Friday, 22 December 2017

Progress on National water reform and future reform priorities

VSGO has a dedicated Land, Planning and Environment Practice Group.  Recently the Group heard Jane Doolan of the Productivity Commission speak about the Commission's inquiry into National Water Reform.

If you haven't had the chance to look at the draft report, we've summarised the key points in this blog.

National Water Reform 


Earlier this year the Productivity Commission launched a major review of Australian water reform and on 15 September 2017 the Commission released its draft inquiry report into National Water Reform. The purposes of the national inquiry report canvass an assessment on Australia's progress on national water reform such as how past water policy decisions have been made and how effective those decisions have been. In particular the report highlights Australia's water reform achievements and progress over the last 20 to 30 years. The inquiry has also developed draft future reform priorities in water resource management and rural and urban water services. The aim is to ensure the water sector's effectiveness and efficiency through 'consistent and coordinated regulatory and management arrangements that are aligned with the National Water Initiative' (NWI). An aim of the report is to ensure that future policies will reflect significant challenges facing the water sector such as population growth, climate change and community expectations and dependence on water environments. 

Australian Water Reform 


The Commission report identifies Australia's water sector as an international world leader in water management. It goes on to highlight the importance of a coordinated and thoughtful approach to water management, particularly given Australia's arid environment and reliance on our water economy. 

Australia's national approach to water reform began in 1994 through the COAG water reform framework and has continued through subsequent initiatives such as the introduction of the Water Act 2007 (Cth) and the Murray-Darling Basin Plan in November 2012; however the cornerstone of Australia's water reform efforts has been the 2004 NWI. 

Progress and achievements 


The report identifies that National water reforms have significantly improved Australia's approach to water management. The report endorses the continued national relevance of the NWI and its principles, emphasising that the NWI's objectives and outcomes have largely been met however notes that progress has slowed in recent years. Examples of such progress include the development of key foundations of water management such as the:
  • creation of legislative and policy frameworks which provide for clear and long-term water entitlements for consumptive uses
  • establishment of water planning arrangements for the majority of areas of intensive water use across Australia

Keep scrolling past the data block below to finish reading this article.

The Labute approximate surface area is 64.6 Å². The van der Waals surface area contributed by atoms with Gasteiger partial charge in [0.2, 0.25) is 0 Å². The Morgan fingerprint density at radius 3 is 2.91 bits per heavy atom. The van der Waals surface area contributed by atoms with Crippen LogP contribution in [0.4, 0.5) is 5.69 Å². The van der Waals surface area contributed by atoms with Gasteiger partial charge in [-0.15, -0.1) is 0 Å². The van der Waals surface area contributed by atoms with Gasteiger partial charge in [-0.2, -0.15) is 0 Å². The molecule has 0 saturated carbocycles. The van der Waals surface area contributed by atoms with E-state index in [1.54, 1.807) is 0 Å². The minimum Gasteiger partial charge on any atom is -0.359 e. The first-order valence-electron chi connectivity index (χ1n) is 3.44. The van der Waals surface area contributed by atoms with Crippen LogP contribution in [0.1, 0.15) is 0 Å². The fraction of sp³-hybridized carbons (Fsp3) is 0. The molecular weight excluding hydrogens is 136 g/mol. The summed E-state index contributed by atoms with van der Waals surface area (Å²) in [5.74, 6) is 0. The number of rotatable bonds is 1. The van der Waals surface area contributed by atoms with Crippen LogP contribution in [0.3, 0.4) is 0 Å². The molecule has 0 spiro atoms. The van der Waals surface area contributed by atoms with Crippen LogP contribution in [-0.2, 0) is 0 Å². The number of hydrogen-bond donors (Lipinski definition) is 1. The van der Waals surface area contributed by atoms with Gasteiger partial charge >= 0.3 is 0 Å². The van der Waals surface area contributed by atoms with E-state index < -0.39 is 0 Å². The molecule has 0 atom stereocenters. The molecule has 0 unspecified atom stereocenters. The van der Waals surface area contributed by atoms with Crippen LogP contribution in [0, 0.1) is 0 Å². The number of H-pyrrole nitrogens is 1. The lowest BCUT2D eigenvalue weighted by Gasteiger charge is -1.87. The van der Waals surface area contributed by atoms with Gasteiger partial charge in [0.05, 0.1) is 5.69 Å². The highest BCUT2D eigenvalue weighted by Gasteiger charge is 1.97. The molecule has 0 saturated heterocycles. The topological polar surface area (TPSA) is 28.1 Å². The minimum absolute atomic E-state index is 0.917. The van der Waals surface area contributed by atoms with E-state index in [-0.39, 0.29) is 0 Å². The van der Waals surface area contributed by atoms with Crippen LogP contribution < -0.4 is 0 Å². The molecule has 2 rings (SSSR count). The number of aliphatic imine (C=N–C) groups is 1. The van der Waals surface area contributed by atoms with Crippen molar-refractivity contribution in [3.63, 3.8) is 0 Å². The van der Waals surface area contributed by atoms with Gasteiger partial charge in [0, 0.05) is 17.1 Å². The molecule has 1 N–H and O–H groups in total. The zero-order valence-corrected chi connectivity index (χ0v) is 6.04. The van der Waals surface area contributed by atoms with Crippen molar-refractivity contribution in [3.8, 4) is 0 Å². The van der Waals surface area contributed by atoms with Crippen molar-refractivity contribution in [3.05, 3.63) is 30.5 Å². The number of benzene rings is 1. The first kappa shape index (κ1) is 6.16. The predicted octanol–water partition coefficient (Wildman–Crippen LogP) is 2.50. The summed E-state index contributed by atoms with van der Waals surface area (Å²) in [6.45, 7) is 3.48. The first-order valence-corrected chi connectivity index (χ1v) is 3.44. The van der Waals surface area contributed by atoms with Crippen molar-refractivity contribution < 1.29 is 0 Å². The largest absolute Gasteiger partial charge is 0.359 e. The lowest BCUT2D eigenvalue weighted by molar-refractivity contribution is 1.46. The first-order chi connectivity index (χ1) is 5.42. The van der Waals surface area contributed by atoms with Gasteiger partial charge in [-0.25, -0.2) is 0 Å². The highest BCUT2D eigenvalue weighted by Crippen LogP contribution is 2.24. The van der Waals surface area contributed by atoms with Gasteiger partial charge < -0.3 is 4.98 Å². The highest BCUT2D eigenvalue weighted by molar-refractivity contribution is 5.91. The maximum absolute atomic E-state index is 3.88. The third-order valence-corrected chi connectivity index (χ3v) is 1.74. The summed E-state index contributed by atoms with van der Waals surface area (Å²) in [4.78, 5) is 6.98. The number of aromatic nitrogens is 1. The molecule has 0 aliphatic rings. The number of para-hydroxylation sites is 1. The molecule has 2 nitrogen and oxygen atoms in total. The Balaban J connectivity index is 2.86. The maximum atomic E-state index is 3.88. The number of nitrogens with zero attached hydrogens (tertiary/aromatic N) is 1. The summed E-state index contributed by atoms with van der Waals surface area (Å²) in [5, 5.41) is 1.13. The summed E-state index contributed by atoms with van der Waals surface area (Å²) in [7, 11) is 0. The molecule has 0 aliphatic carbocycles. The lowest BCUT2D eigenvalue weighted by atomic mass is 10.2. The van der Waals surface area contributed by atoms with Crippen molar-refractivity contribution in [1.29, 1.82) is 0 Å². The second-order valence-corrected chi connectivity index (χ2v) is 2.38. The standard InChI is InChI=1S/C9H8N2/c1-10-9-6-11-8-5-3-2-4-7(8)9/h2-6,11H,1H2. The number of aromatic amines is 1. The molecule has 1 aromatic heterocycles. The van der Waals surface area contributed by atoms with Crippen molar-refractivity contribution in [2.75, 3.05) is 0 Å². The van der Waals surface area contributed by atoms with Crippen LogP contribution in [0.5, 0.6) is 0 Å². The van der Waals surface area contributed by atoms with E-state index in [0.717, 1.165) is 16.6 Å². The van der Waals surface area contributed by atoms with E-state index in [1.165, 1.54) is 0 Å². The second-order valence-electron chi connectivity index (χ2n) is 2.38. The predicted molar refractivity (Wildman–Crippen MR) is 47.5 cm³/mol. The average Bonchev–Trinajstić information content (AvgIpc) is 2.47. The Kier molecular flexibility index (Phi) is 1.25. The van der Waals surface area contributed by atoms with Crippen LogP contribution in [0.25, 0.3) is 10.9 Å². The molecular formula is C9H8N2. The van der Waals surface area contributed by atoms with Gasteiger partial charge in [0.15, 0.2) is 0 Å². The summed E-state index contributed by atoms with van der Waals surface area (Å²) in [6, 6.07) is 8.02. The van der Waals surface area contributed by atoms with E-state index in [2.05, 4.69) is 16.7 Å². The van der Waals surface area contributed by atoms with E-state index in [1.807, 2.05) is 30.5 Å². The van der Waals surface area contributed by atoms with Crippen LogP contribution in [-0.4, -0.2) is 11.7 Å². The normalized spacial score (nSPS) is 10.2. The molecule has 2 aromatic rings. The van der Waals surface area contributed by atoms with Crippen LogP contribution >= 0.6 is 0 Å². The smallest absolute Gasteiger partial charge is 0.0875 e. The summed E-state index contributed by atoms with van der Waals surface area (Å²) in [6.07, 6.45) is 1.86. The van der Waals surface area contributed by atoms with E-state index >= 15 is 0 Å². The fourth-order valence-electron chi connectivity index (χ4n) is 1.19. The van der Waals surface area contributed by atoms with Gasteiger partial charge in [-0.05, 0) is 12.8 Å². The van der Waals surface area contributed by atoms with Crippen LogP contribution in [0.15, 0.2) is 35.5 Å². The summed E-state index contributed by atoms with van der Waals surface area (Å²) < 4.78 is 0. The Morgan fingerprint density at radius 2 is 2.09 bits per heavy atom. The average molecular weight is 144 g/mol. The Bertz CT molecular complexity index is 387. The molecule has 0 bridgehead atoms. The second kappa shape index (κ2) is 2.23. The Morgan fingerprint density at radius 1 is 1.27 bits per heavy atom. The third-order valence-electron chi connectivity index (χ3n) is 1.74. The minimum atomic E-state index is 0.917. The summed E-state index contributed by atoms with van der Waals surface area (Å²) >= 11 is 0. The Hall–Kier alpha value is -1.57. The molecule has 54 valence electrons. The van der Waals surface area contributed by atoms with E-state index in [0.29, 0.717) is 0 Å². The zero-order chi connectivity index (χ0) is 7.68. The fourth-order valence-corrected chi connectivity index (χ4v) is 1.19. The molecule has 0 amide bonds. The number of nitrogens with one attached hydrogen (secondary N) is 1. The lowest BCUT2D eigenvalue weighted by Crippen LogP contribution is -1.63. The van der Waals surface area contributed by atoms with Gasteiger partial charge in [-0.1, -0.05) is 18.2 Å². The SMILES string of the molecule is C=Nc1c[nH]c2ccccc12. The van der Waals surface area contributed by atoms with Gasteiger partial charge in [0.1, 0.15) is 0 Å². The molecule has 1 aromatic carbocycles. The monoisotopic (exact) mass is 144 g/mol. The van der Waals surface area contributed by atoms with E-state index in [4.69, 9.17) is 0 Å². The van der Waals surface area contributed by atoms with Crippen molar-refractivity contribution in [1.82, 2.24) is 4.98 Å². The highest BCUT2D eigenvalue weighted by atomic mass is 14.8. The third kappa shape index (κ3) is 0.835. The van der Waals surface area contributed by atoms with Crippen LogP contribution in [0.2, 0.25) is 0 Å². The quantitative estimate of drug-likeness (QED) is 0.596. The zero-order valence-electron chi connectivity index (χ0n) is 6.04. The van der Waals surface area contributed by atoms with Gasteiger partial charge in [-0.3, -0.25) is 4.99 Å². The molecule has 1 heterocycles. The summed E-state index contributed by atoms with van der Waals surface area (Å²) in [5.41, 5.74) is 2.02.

• establishment of water markets which allow water to be traded to higher value uses 
  • implementation of water resource accounting such as water metering
  • provision of integrated management of water for environmental sustainability purposes in most jurisdictions.
The report also identifies the improvement of urban water and irrigation infrastructure services as a consequence of improved institutional and pricing reforms.

The Commission further identifies that overall water reform has delivered significant benefits to irrigators, other water users and the broader community.

Why is reform required? 


Along with identifying progress made to date the Commission report identifies further work required by the Government such as:
  • actioning unmet NWI objectives and outcomes; 
  • addressing gaps and limitations in existing NWI policy settings highlighted by the Millennium Drought; and 
  • responding to the challenges which have emerged in the 13 years since the NWI was signed. The challenges are posed by population growth, climate change and changing community expectations and need to be addressed in policy frameworks. 
It is these gaps in current water policy that form the rationale for the recommended reform priorities. 


Future reform priorities


The report identified the following reform priorities: 
  • maintaining the key foundations of water management; and 
  • improving and enhancing national policy settings in areas such as entitlement and planning arrangements for extractive industries, and the water requirements of Indigenous people. 
Of importance are recommendations to revise existing policies such as the current arrangements for extractive industries and incorporating alternative water sources. 


Final Report 


The final report was handed to the Australian Government on 19 December 2017. The release of the final report by the Government is the final step in the process. 

Resource



VGSO frequently assists regulators and authorities with advice on policy implementation and legislative developments.  VGSO also assists with intergovernmental agreements, memoranda of understanding, and responses to inquiries.  For a discussion of the services VGSO can provide in this area, please contact Annette Jones, Acting Managing Principal Solicitor, or Natasha Maugueret, Managing Principal Solicitor. 

Managing Principal Solicitor
8684 0402

Acting Managing Principal Solicitor
8684 0431



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